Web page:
How to support someone living with cancer

Learning that someone you know has cancer can be overwhelming and scary, both for the person living with cancer and for their family and friends. While the diagnosis may leave you feeling helpless, there are concrete ways you can offer support and help make the journey more manageable. Here are some practical ways to support someone living with cancer:

Supporting a friend or family member

Offer encouragement and support

When someone you care about is going through cancer, it can be difficult to know what to say. However there are plenty of ways to offer encouragement and support.

Be specific: Instead of saying "let me know if you need anything," offer specific help, such as "I can pick up groceries for you this week" or "I'd like to cook you dinner on Thursday."

Listen: Sometimes the best thing you can do is listen. Allow the person to share their feelings and concerns, and be a supportive listener.

Be positive: Encourage the person with cancer with positive affirmations and remind them that they are strong and resilient. Let them know you believe in them and their ability to overcome this challenge.

Avoid cliches: Phrases like "everything happens for a reason" or "at least it's not worse" can be hurtful and dismissive. Instead, offer genuine empathy and support.

Organise a meal train

Cooking and grocery shopping can become difficult for someone living with cancer, especially if they are undergoing treatment or dealing with side effects. Setting up a meal train, where family and friends take turns providing meals for the person with cancer and their family, can be a great way to help. There are several meal train websites available that make organising and communicating easy.

Set-up a call tree

Cancer treatments can be long and arduous, and the person living with cancer may not feel up to answering texts and calls from everyone who wants to check in. A call tree is a great way to keep everyone informed without overwhelming the person with cancer. Set up a call tree with a small group of family and friends and assign each person a specific day to check in on the person with cancer. This way, everyone stays connected and informed, and the person with cancer can conserve their energy. This may continue for weeks or even months during the lengthy recovery stage.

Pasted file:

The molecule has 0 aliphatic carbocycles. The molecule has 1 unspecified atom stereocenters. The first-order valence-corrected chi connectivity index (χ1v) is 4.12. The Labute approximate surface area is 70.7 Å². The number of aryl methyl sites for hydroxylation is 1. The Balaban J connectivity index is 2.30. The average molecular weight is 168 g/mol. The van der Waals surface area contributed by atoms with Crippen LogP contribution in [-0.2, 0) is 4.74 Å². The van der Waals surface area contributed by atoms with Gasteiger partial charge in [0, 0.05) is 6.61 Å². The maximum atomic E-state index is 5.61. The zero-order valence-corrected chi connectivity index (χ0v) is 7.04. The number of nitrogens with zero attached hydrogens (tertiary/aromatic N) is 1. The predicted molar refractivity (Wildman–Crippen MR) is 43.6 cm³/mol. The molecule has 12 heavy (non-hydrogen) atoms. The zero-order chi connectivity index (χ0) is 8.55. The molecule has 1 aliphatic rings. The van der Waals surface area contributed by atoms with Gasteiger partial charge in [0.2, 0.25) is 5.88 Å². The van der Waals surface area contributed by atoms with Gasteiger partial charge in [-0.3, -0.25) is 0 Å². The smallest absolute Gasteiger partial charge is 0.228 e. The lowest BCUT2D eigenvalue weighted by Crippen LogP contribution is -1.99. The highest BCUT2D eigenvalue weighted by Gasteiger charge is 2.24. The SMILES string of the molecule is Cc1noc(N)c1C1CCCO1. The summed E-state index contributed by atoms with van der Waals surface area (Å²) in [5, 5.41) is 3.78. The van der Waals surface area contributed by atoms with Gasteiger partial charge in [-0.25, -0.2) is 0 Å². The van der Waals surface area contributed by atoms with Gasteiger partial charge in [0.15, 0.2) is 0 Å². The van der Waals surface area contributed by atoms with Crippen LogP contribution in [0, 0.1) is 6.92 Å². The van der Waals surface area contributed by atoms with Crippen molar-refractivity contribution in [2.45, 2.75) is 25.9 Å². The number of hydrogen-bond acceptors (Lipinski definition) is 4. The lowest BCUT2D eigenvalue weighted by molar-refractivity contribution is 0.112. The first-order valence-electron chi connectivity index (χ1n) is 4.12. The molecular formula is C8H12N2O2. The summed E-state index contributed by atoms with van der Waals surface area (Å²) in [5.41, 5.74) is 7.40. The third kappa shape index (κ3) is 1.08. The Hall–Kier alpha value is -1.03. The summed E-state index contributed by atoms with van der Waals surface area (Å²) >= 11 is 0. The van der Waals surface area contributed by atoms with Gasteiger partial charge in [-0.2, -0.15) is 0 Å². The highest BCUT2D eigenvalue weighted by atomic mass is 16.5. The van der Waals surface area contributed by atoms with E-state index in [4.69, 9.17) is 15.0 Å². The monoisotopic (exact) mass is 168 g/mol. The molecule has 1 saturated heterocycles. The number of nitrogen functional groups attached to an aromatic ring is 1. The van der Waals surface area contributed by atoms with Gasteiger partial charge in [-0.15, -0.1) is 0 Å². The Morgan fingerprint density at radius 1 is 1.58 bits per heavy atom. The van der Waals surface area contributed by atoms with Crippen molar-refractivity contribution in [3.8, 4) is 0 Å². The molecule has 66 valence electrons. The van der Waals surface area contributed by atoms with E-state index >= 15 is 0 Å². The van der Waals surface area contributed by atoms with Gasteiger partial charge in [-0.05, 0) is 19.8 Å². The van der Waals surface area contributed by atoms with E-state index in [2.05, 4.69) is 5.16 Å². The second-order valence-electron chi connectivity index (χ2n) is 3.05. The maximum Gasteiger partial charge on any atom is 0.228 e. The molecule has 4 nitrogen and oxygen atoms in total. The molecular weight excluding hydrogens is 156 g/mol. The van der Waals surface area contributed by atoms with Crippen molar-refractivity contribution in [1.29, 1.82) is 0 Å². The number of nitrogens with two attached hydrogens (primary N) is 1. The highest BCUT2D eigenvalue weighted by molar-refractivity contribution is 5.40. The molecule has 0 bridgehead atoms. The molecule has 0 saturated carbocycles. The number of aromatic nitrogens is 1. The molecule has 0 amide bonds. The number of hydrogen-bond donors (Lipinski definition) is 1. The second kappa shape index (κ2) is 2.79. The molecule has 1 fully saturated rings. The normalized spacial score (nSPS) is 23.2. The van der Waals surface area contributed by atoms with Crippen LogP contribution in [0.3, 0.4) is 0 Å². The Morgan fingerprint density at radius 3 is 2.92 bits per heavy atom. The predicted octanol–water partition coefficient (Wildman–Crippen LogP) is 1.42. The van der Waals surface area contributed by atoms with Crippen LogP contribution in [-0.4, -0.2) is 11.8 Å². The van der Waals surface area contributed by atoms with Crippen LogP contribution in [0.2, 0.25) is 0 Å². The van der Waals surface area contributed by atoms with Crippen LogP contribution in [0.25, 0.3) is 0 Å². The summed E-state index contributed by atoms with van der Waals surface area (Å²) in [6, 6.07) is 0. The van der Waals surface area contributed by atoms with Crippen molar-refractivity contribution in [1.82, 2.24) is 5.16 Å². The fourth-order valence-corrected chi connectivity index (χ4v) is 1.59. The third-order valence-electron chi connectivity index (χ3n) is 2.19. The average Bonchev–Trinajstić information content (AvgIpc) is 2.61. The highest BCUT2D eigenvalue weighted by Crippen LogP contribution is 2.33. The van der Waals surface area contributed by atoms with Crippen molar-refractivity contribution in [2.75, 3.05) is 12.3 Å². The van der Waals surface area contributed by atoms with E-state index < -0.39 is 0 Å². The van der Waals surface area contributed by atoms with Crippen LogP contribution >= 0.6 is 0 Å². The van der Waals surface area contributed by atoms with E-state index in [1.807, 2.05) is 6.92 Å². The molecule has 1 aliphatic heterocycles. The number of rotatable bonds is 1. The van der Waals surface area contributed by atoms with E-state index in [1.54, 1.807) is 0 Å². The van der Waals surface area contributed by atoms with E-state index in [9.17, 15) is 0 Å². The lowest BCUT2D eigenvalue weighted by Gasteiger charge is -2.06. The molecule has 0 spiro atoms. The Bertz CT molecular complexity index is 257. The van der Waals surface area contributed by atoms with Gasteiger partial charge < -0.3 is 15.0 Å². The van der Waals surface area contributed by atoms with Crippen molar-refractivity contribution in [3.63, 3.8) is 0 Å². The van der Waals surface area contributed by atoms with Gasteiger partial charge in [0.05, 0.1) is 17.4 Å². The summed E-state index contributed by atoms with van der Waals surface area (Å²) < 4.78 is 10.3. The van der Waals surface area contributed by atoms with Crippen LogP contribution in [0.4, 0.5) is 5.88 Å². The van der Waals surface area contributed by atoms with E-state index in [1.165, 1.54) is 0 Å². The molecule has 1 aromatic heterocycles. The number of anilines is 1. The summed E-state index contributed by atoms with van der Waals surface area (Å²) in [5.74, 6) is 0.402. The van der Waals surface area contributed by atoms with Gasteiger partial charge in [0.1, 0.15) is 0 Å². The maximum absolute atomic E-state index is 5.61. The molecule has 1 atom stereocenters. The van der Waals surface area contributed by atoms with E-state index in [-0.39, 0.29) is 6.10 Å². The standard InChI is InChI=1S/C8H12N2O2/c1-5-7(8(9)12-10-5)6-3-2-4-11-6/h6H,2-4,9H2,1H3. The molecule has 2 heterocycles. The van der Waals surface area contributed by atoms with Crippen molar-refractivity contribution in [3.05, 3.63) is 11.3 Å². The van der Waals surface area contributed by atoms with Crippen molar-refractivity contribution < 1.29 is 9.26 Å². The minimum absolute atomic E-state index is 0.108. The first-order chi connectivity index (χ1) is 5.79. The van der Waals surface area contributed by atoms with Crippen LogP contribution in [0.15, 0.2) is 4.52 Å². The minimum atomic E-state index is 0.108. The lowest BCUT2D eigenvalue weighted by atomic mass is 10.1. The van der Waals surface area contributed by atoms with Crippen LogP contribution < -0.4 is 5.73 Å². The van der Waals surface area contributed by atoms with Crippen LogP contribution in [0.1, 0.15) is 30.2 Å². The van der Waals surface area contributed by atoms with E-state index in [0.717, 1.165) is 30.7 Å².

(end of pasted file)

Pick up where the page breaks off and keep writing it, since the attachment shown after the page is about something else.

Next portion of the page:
Help with the domestics

Cancer treatments and side effects can leave the person with cancer feeling exhausted and unable to keep up with household chores. Offering to hire a cleaner, or helping to clean the person's house yourself, can be a great way to take some of the pressure off. Many cancer organisations have cleaning programs or recommendations for cleaners, so check with local organisations to find resources.

Supporting a colleague

Supporting a colleague who is living with cancer can be just as important as supporting a friend or family member. Here are some additional tips to consider:

Respect their privacy

Not everyone wants to share their cancer diagnosis with their colleagues, and it's important to respect their privacy. If they do share their diagnosis with you, keep the information confidential unless they give you permission to share it with others.

Offer practical help

Just like with a friend or family member, offering practical help can be a great way to support a colleague with cancer. Offer to cover their workload while they're out for treatment or help them with tasks that may be difficult for them, such as taking notes during meetings or organising their workspace. Remember to be understanding, they may find work therapeutic and a way to maintain their independence.

Be flexible

Cancer treatments can be unpredictable, and your colleague may need to take time off or adjust their schedule as needed. Be flexible and understanding of their needs and try to accommodate them as much as possible.

Check in regularly

Regularly checking in with your colleague can help them feel supported and connected to their workplace. Send them a thoughtful email or text message. Let them know that you're there for them, and that you're thinking of them.

Arrange a care package

A cancer care package can be a thoughtful way to show support and provide comfort for someone going through cancer treatment. It is a collection of items that are meant to help the person cope with the physical and emotional challenges. You can either design your own care package tailored to the individual's needs and preferences or buy pre-made care packages online.

Offer emotional support

Living with cancer can be emotionally challenging, and your colleague may need emotional support in addition to practical help. Listen to their concerns and offer words of encouragement and support. Let them know that they're not alone, and that you're there to help in any way you can.

Remember that everyone's experience with cancer is unique, and what works for one person may not work for another. The most important thing is to be kind, patient, and supportive. Be respectful of their opinion and requests.

Life may change in unexpected ways after a cancer diagnosis. At Zurich, we understand every cancer journey is unique and we’re here to help our customers feel healthier with Zurich Evolve. If you or someone you know is living with cancer, read our holistic support guide. Together, we can make a difficult journey a little bit easier.

For more information visit:

Cancer Council of Australia

Cancer Australia